# uber math Uber Driver Claims Company Keeps More Money Than It’s Supposed To

When you hail an Uber car, the driver of that vehicle is supposed to get a set percentage of the total fare you pay. However, one driver claims that Uber is breaking its agreement with drivers by basing their cut on an amount that is lower than what the passenger is charged.

According to a lawsuit [PDF] filed earlier this week with a federal court in San Francisco, UberX drivers are currently supposed to be making 80% of the passenger’s total fare, minus the Booking Fee.

The plaintiff driver, a man from North Carolina, contends that Uber is actually paying drivers lower than that 80% whenever a ride is not as long as Uber had expected it would be.

He gives some examples where Uber allegedly shortchanged him, like one ride where the passenger was charged \$15.38 based on the pre-ride estimate calculated by the Uber app. After deducting the local booking fee (they vary by market) of \$1.80, the plaintiff says that he should have been paid 80% of \$13.58 (which comes out to \$10.86) for that ride.

Instead, he says that Uber only paid him \$9.91, nearly a dollar less, basing his rate on 80% of the actual distance and time driven — even though the passenger paid for more than that.

“This creates a discrepancy between the Fare charged to passengers and the amount that Uber improperly uses as a basis for paying drivers, a discrepancy that Uber conceals from drivers like Plaintiff,” reads the lawsuit, which contends that the Uber’s agreement with its drivers “clearly indicates that the Fare charged to passengers should be the same Fare used for the Fare Calculation. Drivers are to be paid based upon the amounts customers are paying.”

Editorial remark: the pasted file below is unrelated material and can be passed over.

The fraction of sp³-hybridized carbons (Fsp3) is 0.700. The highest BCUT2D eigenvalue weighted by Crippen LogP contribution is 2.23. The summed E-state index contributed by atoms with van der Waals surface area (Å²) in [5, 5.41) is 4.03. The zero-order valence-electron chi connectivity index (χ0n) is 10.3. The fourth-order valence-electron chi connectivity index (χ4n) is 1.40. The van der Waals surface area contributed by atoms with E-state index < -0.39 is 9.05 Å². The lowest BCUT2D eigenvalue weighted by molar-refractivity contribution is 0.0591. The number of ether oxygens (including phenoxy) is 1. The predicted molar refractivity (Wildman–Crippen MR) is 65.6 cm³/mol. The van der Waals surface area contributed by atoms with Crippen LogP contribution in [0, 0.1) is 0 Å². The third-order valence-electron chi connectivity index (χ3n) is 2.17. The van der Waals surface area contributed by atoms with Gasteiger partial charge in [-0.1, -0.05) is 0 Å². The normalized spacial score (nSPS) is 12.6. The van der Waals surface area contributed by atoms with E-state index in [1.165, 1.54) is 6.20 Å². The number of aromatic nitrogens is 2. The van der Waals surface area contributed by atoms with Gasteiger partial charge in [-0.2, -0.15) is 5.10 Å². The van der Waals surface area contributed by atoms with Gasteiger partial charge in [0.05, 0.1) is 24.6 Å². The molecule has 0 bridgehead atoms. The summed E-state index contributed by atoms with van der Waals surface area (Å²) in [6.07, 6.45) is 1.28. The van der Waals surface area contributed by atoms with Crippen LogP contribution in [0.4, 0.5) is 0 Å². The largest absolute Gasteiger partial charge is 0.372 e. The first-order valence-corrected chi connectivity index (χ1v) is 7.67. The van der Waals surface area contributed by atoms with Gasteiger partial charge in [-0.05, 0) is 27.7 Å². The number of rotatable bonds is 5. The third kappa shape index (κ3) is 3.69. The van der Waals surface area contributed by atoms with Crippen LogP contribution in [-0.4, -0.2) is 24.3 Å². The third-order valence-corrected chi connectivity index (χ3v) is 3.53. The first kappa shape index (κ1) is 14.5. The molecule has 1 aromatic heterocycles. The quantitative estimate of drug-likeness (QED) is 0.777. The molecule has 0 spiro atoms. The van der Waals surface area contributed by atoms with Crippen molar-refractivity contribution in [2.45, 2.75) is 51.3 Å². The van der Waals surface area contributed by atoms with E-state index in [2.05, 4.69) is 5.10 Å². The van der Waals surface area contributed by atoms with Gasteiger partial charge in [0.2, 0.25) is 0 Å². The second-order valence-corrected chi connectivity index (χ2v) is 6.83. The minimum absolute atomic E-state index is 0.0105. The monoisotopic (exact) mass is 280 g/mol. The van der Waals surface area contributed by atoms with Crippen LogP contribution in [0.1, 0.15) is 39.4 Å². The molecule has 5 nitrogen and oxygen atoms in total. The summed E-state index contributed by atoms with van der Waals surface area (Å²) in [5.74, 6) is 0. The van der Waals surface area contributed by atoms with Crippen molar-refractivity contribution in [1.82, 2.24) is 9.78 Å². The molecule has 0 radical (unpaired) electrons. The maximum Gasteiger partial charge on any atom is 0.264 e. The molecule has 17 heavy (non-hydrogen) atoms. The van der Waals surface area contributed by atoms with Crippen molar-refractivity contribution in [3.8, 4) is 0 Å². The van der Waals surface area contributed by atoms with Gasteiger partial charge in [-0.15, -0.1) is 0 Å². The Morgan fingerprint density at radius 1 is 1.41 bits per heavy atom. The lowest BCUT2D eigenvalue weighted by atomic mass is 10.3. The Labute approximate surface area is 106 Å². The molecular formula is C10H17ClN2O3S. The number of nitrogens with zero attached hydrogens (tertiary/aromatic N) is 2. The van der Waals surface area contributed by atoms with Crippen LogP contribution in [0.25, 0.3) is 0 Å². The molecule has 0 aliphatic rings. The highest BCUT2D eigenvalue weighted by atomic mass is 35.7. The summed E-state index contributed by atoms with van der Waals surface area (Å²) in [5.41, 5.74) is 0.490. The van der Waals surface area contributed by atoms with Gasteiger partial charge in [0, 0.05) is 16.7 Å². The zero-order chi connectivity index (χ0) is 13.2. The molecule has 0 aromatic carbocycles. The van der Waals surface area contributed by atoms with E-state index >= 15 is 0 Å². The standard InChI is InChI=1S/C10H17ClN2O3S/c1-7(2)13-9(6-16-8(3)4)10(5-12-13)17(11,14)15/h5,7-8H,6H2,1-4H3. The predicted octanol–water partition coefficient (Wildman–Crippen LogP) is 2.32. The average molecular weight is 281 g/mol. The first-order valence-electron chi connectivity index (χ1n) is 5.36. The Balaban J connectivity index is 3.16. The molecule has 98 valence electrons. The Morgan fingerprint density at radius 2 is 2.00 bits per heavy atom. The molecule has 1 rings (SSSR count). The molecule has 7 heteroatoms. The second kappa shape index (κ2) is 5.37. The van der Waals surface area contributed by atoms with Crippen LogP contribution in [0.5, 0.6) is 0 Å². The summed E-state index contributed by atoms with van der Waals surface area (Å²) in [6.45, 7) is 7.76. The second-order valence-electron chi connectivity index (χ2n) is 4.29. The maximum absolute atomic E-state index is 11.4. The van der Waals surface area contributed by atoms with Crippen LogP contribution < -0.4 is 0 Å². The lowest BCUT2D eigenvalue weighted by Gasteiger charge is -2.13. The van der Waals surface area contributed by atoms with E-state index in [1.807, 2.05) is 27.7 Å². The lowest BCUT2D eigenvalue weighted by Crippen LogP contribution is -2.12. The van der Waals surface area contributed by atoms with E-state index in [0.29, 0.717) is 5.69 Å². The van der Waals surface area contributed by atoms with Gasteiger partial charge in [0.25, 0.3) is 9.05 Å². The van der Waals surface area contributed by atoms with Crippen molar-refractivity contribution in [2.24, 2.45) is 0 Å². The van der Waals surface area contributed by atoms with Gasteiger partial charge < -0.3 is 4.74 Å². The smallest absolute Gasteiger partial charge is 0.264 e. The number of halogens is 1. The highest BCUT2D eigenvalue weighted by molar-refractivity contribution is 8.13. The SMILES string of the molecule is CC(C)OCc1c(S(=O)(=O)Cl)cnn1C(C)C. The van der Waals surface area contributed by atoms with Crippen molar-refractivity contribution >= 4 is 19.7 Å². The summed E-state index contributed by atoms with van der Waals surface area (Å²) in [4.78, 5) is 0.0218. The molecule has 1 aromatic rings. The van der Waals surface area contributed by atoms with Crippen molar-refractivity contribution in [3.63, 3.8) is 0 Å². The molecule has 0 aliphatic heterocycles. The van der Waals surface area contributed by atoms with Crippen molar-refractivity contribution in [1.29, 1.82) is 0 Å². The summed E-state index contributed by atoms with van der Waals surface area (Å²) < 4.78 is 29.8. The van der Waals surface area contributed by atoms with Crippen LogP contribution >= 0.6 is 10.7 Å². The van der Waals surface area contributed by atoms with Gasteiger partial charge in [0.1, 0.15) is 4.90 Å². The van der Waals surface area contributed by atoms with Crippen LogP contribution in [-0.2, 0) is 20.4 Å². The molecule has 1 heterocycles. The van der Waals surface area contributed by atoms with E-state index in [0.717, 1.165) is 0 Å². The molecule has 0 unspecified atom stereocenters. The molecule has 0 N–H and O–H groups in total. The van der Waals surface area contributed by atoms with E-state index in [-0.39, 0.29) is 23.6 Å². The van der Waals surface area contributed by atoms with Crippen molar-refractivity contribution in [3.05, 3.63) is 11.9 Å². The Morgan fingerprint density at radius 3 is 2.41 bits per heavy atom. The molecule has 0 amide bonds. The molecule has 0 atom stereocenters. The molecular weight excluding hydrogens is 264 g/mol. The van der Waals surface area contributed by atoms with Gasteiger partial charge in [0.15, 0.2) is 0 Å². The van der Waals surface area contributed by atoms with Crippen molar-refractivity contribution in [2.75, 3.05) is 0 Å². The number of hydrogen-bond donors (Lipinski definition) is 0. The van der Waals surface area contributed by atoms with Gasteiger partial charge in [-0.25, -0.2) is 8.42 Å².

The driver in this case seeks to represent all other Uber drivers in a class action. However, he may face an uphill battle. The company now includes a forced arbitration clause in its contracts with drivers, requiring that they give up their right to bring a case through the legal system or join together in a class action. Last year, the Ninth Circuit Court of Appeals — the same circuit that includes the court where this lawsuit is pending — ruled that Uber drivers had indeed signed away their rights to a day in court.

We’ve reached out to Uber for comment but have not yet heard back. The company previously told Ars Technica it was reviewing the complaint.

Want more consumer news? Visit our parent organization, Consumer Reports, for the latest on scams, recalls, and other consumer issues.